Staying Alive Through the Dangers of Leading
A key challenge that leaders face is deciding when to push for change. Heifetz and Linsky emphasize that leadership requires a dance between preserving stability and initiating change.
This kind of leadership is painful and challenging, because it surfaces conflict and challenges long-held beliefs. It also puts leaders at risk.
1. Challenge the Status Quo
Challenging the status quo can help you move your team or marketing organization to the next level. It encourages creativity and problem-solving and ensures that your business is always evolving and adapting to a changing environment.
The first step in challenging the status quo is to get a clear understanding of its negative effects. Download our free “Challenging the Status Quo Worksheet” to pinpoint the specifics of your situation and create a plan for change.
Heifetz and Linsky suggest that leaders often encounter resistance and personal attacks when they try to create change. This is because the current state of affairs may seem like a safe place to stay. However, leaders must realize that progress rarely comes in one massive leap; it’s more likely to be a series of small victories. For example, if you’re trying to increase revenue, it’s important to prioritize new ideas that will have the greatest impact on your bottom line.
2. Disrupt the Status Quo
Real leadership often disrupts deeply embedded norms, values, and beliefs. As a result, leaders often become targets. This is especially true when leaders are tackling difficult, conflict-ridden issues and challenging long-held beliefs. Leaders may face four basic dangers: marginalization, diversion, attack, and seduction.
These leadership pitfalls are the result of asking people to leave behind what they hold dear, even if that status quo is unsatisfactory. Leadership on the Line reveals how to avoid these traps by taking time to identify compelling goals and by asking what’s worth the pain of change.
Leadership on the Line is a powerful guide for anyone who wants to transform their organizations and communities. It offers a glimpse into the dance of leadership between stability and change, a willingness to take on risk, and an unwavering commitment to making a difference in the world. The book’s mix of rigor and practicality makes it essential reading for every aspiring leader.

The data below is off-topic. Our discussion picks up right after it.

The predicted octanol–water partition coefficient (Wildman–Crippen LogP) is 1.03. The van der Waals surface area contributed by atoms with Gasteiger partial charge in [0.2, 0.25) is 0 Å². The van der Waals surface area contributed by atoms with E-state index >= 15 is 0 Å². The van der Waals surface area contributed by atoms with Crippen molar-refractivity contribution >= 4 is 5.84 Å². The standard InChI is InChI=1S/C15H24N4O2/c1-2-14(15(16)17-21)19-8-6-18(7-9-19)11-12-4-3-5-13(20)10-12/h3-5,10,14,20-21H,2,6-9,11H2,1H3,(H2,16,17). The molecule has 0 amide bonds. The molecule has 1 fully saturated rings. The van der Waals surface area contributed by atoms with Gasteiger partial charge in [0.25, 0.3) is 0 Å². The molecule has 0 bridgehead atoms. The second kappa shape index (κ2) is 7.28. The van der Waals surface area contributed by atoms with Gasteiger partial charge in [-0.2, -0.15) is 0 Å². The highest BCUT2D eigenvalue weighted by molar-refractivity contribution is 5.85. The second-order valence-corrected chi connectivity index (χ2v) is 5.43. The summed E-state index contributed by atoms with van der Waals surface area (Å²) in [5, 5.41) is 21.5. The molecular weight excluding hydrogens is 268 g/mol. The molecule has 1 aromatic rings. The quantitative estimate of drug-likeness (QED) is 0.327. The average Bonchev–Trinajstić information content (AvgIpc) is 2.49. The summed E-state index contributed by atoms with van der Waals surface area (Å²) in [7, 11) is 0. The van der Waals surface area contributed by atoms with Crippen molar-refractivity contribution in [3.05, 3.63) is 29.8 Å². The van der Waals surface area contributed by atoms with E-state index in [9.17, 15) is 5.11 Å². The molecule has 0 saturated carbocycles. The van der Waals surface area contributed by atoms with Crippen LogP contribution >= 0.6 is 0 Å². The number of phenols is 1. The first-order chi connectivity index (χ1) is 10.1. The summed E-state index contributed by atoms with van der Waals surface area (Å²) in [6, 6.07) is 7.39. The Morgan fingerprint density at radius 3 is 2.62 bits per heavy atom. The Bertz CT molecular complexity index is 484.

3. Take the Heat
Leadership on the line means embracing discomfort and navigating the uncharted territory of criticism and opposition. It means challenging deeply embedded norms and values, which often leads to resistance from people who benefit from the status quo.
Heifetz and Linsky describe how leaders who truly believe in the change they are working toward are able to take the heat that comes with their courageous stands. They give the example of William Wilberforce, a British politician who dedicated his life to the abolition of slavery and who faced immense opposition and personal danger.
Heifetz and Linsky suggest ways to “take the heat” with grace, including giving others opportunities to lead on issues that they normally would attend to as a leader, increasing the temperature of discussion by showing data, and letting the issue ripen through open, respectful dialogue before taking action. Ultimately, they advocate for building support networks of trusted individuals to provide perspective and support as needed.
4. Take the Lead
Leadership often requires putting yourself on the line. It means disrupting the status quo and surfacing hidden conflict. It can be difficult and emotionally exhausting. When you try to make changes that aren’t popular, people may reject and push back. Leaders must take risks to make a difference, but they should be prepared for the consequences and seek sanctuary to protect themselves. Ronald Heifetz and Marty Linsky, Harvard University John F. Kennedy School of Government faculty, share their insights in Leadership on the Line: Staying Alive Through the Dangers of Leading.